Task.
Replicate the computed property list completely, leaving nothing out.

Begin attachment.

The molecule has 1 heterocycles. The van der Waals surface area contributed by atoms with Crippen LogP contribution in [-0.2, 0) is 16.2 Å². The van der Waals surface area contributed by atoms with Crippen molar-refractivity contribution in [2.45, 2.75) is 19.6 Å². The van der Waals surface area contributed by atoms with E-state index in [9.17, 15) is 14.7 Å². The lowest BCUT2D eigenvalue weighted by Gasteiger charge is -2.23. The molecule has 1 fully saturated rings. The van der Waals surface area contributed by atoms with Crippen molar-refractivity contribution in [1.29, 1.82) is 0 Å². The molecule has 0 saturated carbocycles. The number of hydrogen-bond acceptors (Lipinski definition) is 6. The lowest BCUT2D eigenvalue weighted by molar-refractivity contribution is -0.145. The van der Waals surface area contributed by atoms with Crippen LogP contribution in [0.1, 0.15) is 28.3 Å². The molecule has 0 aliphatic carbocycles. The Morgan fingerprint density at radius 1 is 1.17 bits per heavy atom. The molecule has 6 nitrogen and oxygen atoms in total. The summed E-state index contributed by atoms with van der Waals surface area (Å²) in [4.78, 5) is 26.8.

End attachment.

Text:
The molecule has 1 heterocycles. The van der Waals surface area contributed by atoms with Crippen LogP contribution in [-0.2, 0) is 16.2 Å². The van der Waals surface area contributed by atoms with Crippen molar-refractivity contribution in [2.45, 2.75) is 19.6 Å². The van der Waals surface area contributed by atoms with E-state index in [9.17, 15) is 14.7 Å². The lowest BCUT2D eigenvalue weighted by Gasteiger charge is -2.23. The molecule has 1 fully saturated rings. The van der Waals surface area contributed by atoms with Crippen molar-refractivity contribution in [1.29, 1.82) is 0 Å². The molecule has 0 saturated carbocycles. The number of hydrogen-bond acceptors (Lipinski definition) is 6. The lowest BCUT2D eigenvalue weighted by molar-refractivity contribution is -0.145. The van der Waals surface area contributed by atoms with Crippen LogP contribution in [0.1, 0.15) is 28.3 Å². The molecule has 0 aliphatic carbocycles. The Morgan fingerprint density at radius 1 is 1.17 bits per heavy atom. The molecule has 6 nitrogen and oxygen atoms in total. The summed E-state index contributed by atoms with van der Waals surface area (Å²) in [4.78, 5) is 26.8.